More New and Used
from Private Sellers
Questions About This Book?
Why should I rent this book?
Renting is easy, fast, and cheap! Renting from eCampus.com can save you hundreds of dollars compared to the cost of new or used books each semester. At the end of the semester, simply ship the book back to us with a free UPS shipping label! No need to worry about selling it back.
How do rental returns work?
Returning books is as easy as possible. As your rental due date approaches, we will email you several courtesy reminders. When you are ready to return, you can print a free UPS shipping label from our website at any time. Then, just return the book to your UPS driver or any staffed UPS location. You can even use the same box we shipped it in!
What version or edition is this?
This is the edition with a publication date of 6/30/2011.
What is included with this book?
- The New copy of this book will include any supplemental materials advertised. Please check the title of the book to determine if it should include any CDs, lab manuals, study guides, etc.
- The Used copy of this book is not guaranteed to include any supplemental materials. Typically, only the book itself is included.
- The Rental copy of this book is not guaranteed to include any supplemental materials. You may receive a brand new copy, but typically, only the book itself.
A brief, impactful book that provides a contemporary analysis of how economics and social class affects the concept of family today. This book focuses on the impact of economic systems and social class on the organization of family life. Since the most vital function of the family is the survival of its members, the author give primacy to the economic system in structuring the broad parameters of family life; that is, the economy shapes the prospects families have for earning a decent living by determining the location, nature, and pay associated with work. Taking a broad global and historical approach, the book recognizes and explores how the broader economy shapes family life and examines the organization of family life across the social class hierarchy.
Table of Contents
|Series Preface: Contemporary Family Perspectives||p. ix|
|Author Preface||p. xiii|
|Family Studies and Social Inequalities||p. xv|
|Understanding Families in Social Context||p. xix|
|Social Inequality: The Seeds of Discontent||p. xxi|
|The Revolutions of the 1960s and 1970s||p. xxiii|
|Making Social Class Visible||p. xxviii|
|Defining Social Class||p. xxix|
|Brief Overview of Chapters||p. xxxii|
|The Evolution of Families and Marriages||p. 1|
|Families and Marriage: A Brief History||p. 3|
|The Concept of Marriage||p. 4|
|Early Hunting and Gathering Societies||p. 5|
|Settled Agricultural Societies: The Rise of Social Inequalities||p. 6|
|Transformations in Families and Marriages||p. 7|
|The Merging of Religion, Law, and Family Life||p. 8|
|Institutionalizing Inequalities: Gender and Race||p. 9|
|Racial and Ethnic Stratification||p. 11|
|Social Inequalities in Colonial America||p. 12|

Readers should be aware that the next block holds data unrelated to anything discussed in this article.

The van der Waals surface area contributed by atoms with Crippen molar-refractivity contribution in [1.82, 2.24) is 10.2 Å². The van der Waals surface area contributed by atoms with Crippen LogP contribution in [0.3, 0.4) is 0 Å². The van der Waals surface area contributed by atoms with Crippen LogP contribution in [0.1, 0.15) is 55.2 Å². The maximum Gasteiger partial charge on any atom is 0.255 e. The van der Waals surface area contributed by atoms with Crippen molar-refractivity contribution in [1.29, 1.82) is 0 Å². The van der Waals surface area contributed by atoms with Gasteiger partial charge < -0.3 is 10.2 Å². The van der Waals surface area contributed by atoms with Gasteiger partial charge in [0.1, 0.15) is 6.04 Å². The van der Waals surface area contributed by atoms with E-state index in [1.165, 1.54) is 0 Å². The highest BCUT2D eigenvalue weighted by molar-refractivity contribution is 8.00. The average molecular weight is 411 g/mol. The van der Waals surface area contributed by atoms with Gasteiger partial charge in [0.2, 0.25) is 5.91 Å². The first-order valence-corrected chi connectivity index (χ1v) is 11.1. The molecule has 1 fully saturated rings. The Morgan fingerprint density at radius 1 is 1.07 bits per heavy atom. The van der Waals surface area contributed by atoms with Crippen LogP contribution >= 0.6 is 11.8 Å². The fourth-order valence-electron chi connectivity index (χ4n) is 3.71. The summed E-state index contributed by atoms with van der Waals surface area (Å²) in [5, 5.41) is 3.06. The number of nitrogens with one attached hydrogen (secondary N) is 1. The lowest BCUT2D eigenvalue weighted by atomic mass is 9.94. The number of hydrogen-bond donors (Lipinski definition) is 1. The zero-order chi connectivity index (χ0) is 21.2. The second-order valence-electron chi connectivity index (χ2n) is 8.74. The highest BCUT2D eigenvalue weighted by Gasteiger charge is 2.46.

|Confronting the Racial ˘Other÷||p. 15|
|African American Families||p. 16|
|Industrialization and the Modern Family||p. 18|
|The Spread of Industrialization to the New World||p. 19|
|Racial and Ethnic Inequality in Industrial America||p. 20|
|Gender in Industrial America||p. 21|
|The Sociological Study of Families||p. 22|
|The Modern Isolated Nuclear Family||p. 23|
|Middle-Class America: Realities, Myths, and Transitions||p. 25|
|The Post-Industrial Economy and Growing Class Inequality||p. 27|
|Theorizing Social Inequalities||p. 29|
|Structural Functionalism||p. 32|
|Structural Functionalism and Social Inequality||p. 33|
|Structural Functionalism and the Family||p. 34|
|Symbolic Interactionism||p. 35|
|Symbolic Interactionism and Social Inequality||p. 35|
|Symbolic Interactionism and the Family||p. 37|
|Conflict Theory||p. 37|
|Conflict Theory and the Family||p. 38|
|Theorizing Gender Inequality||p. 39|
|Feminist Theories of the Family and Social Class||p. 41|
|An Intersectionality Approach to Gender||p. 42|
|Theorizing Race and Ethnicity||p. 43|
|Race and Family Theories: The Case of African Americans||p. 45|
|From Social Class to Culture: Racial Minorities in Family Studies||p. 47|
|Bringing Social Class Back In||p. 49|
|Elite and Upper-Class Families||p. 53|
|Defining the Upper Class||p. 54|
|Economic Elites: Historic Origins||p. 58|
|The Industrial Elite||p. 59|
|Family Life in the Upper Class||p. 61|
|Marital and Gender Relations||p. 62|
|Socializing Children||p. 64|
|Middle-Class Families: Stability and Change||p. 69|
|Origins of the Middle Class||p. 72|
|The Modern Middle-Class Family||p. 73|
|The Golden Age of the Family||p. 75|
|Postmodern Middle-Class Families||p. 76|
|Renegotiating Family Work||p. 78|
|Balancing Work and Family: Beyond the Housework Dilemma||p. 81|
|Having and Rearing Children||p. 82|
|Gender and Racial Socialization||p. 86|
|Racial Socialization||p. 87|
|The Decline of the Middle Class||p. 88|
|Economically Marginal Families: Living on the Edge||p. 91|
|Who Are the Economically Marginal?||p. 92|
|Explaining Poverty||p. 95|
|The Culture-Structure Nexus||p. 95|
|The Post-Industrial Decline and Resurgence of Culture||p. 97|
|The Marriage Decline||p. 99|
|Strained Gender Relations||p. 101|
|The Perils of Marriage||p. 103|
|Having and Rearing Children||p. 105|
|Life in Single-Mother Families||p. 108|
|The Well-Being of Children in Single-Parent Families||p. 109|
|Social Policy and the Poor||p. 112|
|Is Marriage the Answer?||p. 113|
|Families in Global Economic Context||p. 117|
|Theorizing Global Inequalities||p. 119|
|Race and Ethnicity in Global Perspective||p. 121|
|Families Across the Globe||p. 122|
|The Persistence of Economic and Social Class Inequality||p. 124|
|About the Author||p. 149|
|Table of Contents provided by Ingram. All Rights Reserved.|